At the end of day 3, I was having nightmares about the four openwater dives on days 4 and 5. Thankfully, I was sharing a 12 dorm bed room in a really beautiful holiday park in Tutukaka with a lovely girl from Dublin...a fellow diver but with a fair whack of experience. Not sure what I would have done without her encouraging words! Anyway, day 4 finally came! I felt entirely doomed the moment we climbed aboard the boat and the skipper told us the seas were very rough today. Well he wasn't wrong! As advised, I sat at the back of the boat staring at the horizon..having taken my anti-seasickness ginger tablets and wearing my acupressure bands..I was well prepared after the Cook Strait crossing debacle! Flocks of people started joining me with many of them again making good use of the seasickness bags. Waves were crashing over the side of the boat but the sun was shining and I started chuckling to myself...this was just another of life's many tests I thought to myself...
We reached the dive site, thankfully in sheltered waters, and got kitted out. The seas in New Zealand are pretty cold, 19 degrees, meaning a thick 7mm wetsuit was required. Sounds nice and cozy but it also means you have to wear a lot of weights around your waist to compensate for the extra buoyancy. I was wearing 9kg around my waist..combined with my metal tank and buoyancy control device (BCD) I basically couldn't walk and had to be helped to the side of the boat for the giant stride in. This, thankfully, presented no great problems and I was ready for stage 2, coming down the mooring line. As you let the air out of your BCD, you slowly start to sink but you control the speed of your descent by holding on to the mooring line. Seems easy enough but you have to remember to equalize your ears every metre of descent..if you don't a painful pressure starts to build up in your ears..(akin to the type you sometimes get on flights - I know you'll understand Gersh!). At this stage, you must ascend slightly and make sure you have equalized or you can do yourself serious harm.
At this point it might be worth referring to all the dangers of diving. It required a whole chapter in our textbook. Starting off with lung overexpansion injuries, worst case scenario, death..that's if you forget to breathe at any point, secondly, decompression sickness...if you ascend too quickly nitrogen bubbles can get trapped in your body..also leading to possible death in extreme cases...nitrogen narcosis where you go too deep and start acting as if you're drunk and no longer consider safety to be of importance...i.e. you voluntarily throw away your air supply etc...also leading to possible death from drowning, then there's breathing contaminated air...also possible death from drowning and that's all before you've had the chance of being eaten alive by a great white, stung by a scorpion fish or speared by a stingray..this was just in the weeks after Steve Irwin..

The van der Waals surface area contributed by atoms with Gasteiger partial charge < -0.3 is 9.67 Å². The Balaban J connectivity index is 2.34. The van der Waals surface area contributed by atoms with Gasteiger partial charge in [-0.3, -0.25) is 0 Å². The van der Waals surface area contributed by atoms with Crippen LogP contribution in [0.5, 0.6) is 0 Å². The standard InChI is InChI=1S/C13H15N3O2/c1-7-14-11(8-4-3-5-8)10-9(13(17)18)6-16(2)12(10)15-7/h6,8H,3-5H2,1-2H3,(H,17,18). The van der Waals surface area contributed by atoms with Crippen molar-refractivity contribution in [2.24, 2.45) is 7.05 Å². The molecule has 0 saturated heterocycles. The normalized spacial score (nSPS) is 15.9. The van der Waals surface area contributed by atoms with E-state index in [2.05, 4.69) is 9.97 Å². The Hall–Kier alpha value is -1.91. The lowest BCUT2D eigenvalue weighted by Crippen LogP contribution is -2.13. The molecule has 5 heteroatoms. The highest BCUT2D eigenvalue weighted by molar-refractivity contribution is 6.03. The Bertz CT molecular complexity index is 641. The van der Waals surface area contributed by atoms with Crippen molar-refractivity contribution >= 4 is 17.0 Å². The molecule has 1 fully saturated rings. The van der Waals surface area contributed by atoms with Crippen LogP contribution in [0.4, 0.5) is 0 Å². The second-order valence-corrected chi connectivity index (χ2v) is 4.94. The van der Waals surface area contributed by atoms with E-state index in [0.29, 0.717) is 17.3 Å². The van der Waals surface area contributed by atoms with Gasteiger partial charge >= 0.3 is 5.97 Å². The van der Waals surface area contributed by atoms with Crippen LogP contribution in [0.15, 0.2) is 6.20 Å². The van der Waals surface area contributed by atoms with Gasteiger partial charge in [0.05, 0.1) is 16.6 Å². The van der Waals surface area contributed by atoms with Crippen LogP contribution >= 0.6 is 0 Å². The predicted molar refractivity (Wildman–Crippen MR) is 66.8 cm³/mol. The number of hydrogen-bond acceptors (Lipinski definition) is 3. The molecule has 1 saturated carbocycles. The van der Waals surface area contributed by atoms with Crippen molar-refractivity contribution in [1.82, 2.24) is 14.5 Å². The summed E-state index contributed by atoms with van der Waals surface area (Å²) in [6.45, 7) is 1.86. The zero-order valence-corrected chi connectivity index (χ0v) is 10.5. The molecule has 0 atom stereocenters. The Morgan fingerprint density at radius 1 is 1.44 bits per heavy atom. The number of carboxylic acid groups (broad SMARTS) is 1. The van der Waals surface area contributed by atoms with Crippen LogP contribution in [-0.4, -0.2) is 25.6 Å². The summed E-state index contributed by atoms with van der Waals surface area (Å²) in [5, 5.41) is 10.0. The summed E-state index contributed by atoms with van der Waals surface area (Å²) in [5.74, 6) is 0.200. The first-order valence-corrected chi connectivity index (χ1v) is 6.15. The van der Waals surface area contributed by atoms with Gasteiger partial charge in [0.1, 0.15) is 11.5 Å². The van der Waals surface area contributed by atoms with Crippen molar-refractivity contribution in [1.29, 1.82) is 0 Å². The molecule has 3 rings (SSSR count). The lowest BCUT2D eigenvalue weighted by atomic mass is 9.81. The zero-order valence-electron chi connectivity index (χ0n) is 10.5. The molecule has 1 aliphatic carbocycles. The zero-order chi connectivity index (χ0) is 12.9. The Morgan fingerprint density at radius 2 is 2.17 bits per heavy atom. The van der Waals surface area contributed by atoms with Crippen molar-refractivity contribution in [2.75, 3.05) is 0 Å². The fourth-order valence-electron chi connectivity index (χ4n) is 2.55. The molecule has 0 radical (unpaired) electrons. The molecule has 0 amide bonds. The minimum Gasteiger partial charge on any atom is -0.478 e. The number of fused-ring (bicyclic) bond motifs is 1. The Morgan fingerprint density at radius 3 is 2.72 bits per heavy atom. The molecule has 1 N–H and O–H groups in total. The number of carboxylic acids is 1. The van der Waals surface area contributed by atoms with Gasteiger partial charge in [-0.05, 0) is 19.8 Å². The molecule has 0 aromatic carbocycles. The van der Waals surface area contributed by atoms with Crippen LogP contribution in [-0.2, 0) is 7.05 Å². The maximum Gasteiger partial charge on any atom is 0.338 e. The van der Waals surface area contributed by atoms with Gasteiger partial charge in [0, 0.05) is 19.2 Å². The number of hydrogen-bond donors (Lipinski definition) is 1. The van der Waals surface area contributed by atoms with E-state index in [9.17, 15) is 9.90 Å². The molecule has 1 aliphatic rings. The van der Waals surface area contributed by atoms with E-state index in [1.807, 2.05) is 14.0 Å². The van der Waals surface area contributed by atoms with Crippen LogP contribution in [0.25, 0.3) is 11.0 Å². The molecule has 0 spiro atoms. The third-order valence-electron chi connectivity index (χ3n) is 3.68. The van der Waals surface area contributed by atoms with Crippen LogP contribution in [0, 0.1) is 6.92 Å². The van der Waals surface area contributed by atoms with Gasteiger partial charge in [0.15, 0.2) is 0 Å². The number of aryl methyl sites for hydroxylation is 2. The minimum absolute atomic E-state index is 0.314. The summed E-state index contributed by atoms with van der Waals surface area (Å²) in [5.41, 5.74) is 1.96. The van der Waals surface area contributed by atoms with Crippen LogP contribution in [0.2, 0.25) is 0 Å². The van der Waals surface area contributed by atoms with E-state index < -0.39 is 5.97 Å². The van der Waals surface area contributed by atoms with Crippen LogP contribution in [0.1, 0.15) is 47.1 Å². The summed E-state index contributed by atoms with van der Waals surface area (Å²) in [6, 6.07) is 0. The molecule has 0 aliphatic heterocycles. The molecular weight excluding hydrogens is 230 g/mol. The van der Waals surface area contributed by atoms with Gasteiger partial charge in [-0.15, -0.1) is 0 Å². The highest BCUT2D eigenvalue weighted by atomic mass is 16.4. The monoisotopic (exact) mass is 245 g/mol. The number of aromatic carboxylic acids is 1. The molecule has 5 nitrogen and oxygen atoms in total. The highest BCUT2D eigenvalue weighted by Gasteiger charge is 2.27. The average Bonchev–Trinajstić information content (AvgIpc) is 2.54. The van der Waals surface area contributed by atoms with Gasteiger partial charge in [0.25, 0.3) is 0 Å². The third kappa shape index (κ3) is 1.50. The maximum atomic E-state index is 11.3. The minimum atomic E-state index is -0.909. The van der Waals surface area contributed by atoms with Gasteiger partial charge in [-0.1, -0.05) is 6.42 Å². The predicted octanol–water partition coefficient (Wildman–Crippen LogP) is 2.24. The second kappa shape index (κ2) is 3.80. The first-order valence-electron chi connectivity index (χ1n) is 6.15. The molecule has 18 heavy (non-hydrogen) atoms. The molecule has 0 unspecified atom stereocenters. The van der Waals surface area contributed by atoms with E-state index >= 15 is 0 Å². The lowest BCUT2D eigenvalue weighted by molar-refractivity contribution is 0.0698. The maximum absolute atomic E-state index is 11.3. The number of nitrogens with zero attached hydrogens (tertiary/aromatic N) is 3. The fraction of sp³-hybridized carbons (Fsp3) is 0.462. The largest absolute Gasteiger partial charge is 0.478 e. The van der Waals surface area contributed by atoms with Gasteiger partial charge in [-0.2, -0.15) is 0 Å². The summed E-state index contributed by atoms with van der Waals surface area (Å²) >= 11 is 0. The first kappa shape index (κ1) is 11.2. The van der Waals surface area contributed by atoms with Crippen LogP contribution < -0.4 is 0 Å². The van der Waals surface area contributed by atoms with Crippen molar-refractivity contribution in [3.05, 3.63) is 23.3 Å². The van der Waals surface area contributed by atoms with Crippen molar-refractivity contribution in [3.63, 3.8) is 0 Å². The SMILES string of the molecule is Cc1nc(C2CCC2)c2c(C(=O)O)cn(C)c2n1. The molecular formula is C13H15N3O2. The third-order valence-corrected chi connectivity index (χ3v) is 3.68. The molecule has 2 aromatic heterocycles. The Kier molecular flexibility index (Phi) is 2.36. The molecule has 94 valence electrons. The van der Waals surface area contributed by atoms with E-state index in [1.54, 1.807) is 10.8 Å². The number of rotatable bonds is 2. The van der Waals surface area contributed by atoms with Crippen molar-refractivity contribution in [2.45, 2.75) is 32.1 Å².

Going back to my descent..I just couldn't equalize...I was the last member of the group still hovering a few metres below the surface. I could see everyone else a few metres down..the water was beautifully clear. My instructor, Michelle was lovely though..she signalled to me to be patient...it's funny how you just know what people mean underwater just from their eyes and some funny hand gestures, even through big plastic goggles, sorry masks! On my third attempt down I realised there was no more pain and I slowly got down to the seabed where I knelt down next to my buddy...he was ordered to grab hold of me tightly. I can report that this he did with great gusto. We had a little swim around and it was wonderful. Hundreds of beautiful, amazingly coloured fish swimming all around us as we weaved in and out of huge kelp forests. Kelp as in that very tall seaweed.
The second dive of the day was a little tougher because we now had to do the exercises we had done in the pool all over again but this time 10 metres down....I was slightly troubled..I thought all those exercises were over, but I managed them thankfully with no great problems. The third dive on day five passed without event...the sea had calmed down greatly overnight and I managed all of the exercises. I felt happy...my happiness was, however, to be short-lived. Michelle informed me that her and I should practice mask clearance and removal in shallow water..my heart sank. This was the exercise I had continually had problems with in the pool. The thought of doing this in the deep filled me with horror. I did what any self-respecting woman would do at this point, I begged. Do I have to do it in order to pass? Yes was the simple, yet brutal reply. So we practiced and I nearly choked from all the saltwater I inhaled. So there I was, so near yet so far. How would I do it?